CARACAS, Venezuela—I hurried here to witness a coup, threw myself at what I assumed would be the end and beginning of everything, only to find it’s the same old chaos that welcomes me.
Some four days ago, Juan Guaidó and Leopoldo López stood outside a Caracas military base, flanked by soldiers who had apparently switched sides, and declared that the last phase of “Operation Freedom” was under way. Guaidó was, as always, eloquent and impeccably dressed, and López was the image of redemption, smiling and fearless despite his years of hardship. The moment had everything one could have wanted—from the smiling faces of the previously so-feared military to the literal rise of a new dawn.
But then there was nothing, yet again.
“I can’t tell you any exact details, but I will say that the move they made was premature, it was never supposed to happen at four in the morning but instead an organized domino effect that started mid-afternoon. But circumstances forced our hand and here we are.”
Ismael García is an exiled parliamentary deputy who left Venezuela nine months ago, escaping arrest by government intelligence after, as he himself describes it, having blown the whistle on the government’s ties to narco-trafficking.
I sat down with him for a quick cup of coffee in Colombia, hoping to get some insight into the coup that never was, but when I ask him if the opposition has failed, his answers are somewhere between noncommittal and vague.
“Of course we will be victorious! I know things, but I can’t tell you more than that.”
I’ve only worked in this country for three months but even I am tired of that phrase, and I push Diputado García on how there could have been an organized plan, put in place months ago, when Leopoldo López is already seeking refuge at the Spanish embassy in Caracas? Either that was the plan all along, or something went terrible wrong, no?
“I’m not there right now so I can’t tell you what goes on minute by minute, but I do know that things have been set in motion that cannot be undone.”
And that is exactly what Leopoldo López said Friday morning when he gave a statement from within the Spanish embassy—that April 30 had set things in motion that couldn’t be stopped. And although he might be right about that, it seems that the last phase of this operation may be the last phase of a movement rather than a government.
“I’m so angry I could cry. Do you have any idea what it meant to all of us to see Leopoldo there, free in the streets? Everyone I know was sure that that was it, the nightmare was over, but we were only allowed to be happy for one single day.”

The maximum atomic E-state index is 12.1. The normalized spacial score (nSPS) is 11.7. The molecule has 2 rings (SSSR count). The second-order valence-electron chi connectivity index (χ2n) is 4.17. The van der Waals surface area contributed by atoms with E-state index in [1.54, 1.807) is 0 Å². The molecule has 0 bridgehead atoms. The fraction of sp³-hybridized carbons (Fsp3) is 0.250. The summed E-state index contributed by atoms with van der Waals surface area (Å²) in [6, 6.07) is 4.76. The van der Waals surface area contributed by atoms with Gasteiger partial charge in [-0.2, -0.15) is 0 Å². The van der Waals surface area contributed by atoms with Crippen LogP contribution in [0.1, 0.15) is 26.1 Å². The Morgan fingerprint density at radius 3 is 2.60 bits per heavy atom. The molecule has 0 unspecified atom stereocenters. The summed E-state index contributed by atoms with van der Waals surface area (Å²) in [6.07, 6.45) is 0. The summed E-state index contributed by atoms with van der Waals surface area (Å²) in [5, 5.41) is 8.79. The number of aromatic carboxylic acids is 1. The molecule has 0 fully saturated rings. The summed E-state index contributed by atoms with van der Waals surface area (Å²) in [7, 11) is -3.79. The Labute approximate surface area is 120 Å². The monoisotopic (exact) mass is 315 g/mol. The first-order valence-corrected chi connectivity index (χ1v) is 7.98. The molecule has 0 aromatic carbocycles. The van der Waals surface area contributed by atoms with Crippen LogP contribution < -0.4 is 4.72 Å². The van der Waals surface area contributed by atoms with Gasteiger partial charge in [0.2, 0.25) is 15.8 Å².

Rafael works at a hotel where I’m staying for the night. Given that I’m the only guest, Rafael takes his time checking me in and while he does, two other employees join in the conversation.
“I’m beginning to think they’re all corrupt,” says Lena, the younger of the two women, and when I ask her why, she shrugs and tells me that corruption is the only way to get anything in Venezuela and that means that anyone who rises to power must be dirty. It’s a very cynical statement, especially coming from someone in her early twenties, but it seems the situation, and this country, warrants it.
There were many promises made three months ago, when all of this began, and the turning of the military forces was surely one of the biggest.
Guaidó claimed to have a plan, an agreement just waiting to be signed, and April 30 seemed to be proof that he could deliver more than crowds in streets and inspirational speeches. The very reason I am here is that my most cynical Venezuelan friends sent me a text on Tuesday morning, saying, “There’s a coup, it’s actually happening.” The people believed, the supporters felt vindicated, and even the darkest minds began to hope for a brighter tomorrow.
“Look at this place.” Rafael gestures at the empty lobby, “we closed the restaurant, the pool and the bar, most of the staff has been let go. ... It feels like death and now that Guaidó failed, what’s the point, really?"
The consequences of a failed coup go far beyond disappointment, as painful and palpable as it is. Those who put their faith in the opposition’s promises may end up paying a steep price if Guaidó is unable to follow through; we already know that the intelligence chief who defected is hiding out in an undisclosed location after the opposition was unable to guarantee his safety, and that several of the soldiers who stepped across the line at the border during highly publicized demonstrations on February 23 have yet to be accounted for.
Having these very public and high profile examples of his inability to protect those who stepped across the line and stepped up for him will undoubtedly hurt Guaidó in a country where trust is a rare commodity and hope is a childhood disease.
So, given that, why did the opposition choose to make an irreversible move if the framework wasn’t there to support it? Was it, as Diputado Garcia said, a question of hands being forced and plans being executed prematurely, or was this the IKEA of coups—simply built to fail?
Venezuela is three months into an uprising, three months of “soon but not just yet” and it seems as if the failure may not have been acting prematurely but rather having waited too long.
Gone is the element of surprise, the window where the Maduro government was caught off guard and reacted out of survival instinct and desperation to a challenger who seemed to stand for action in a passive state. Three months ago, the world looked at Nicolás Maduro expecting a response and a reaction, but now all the eyes are on Guaidó, demanding the very same things.
They say things have been set in motion that cannot be undone.
I think they might be right.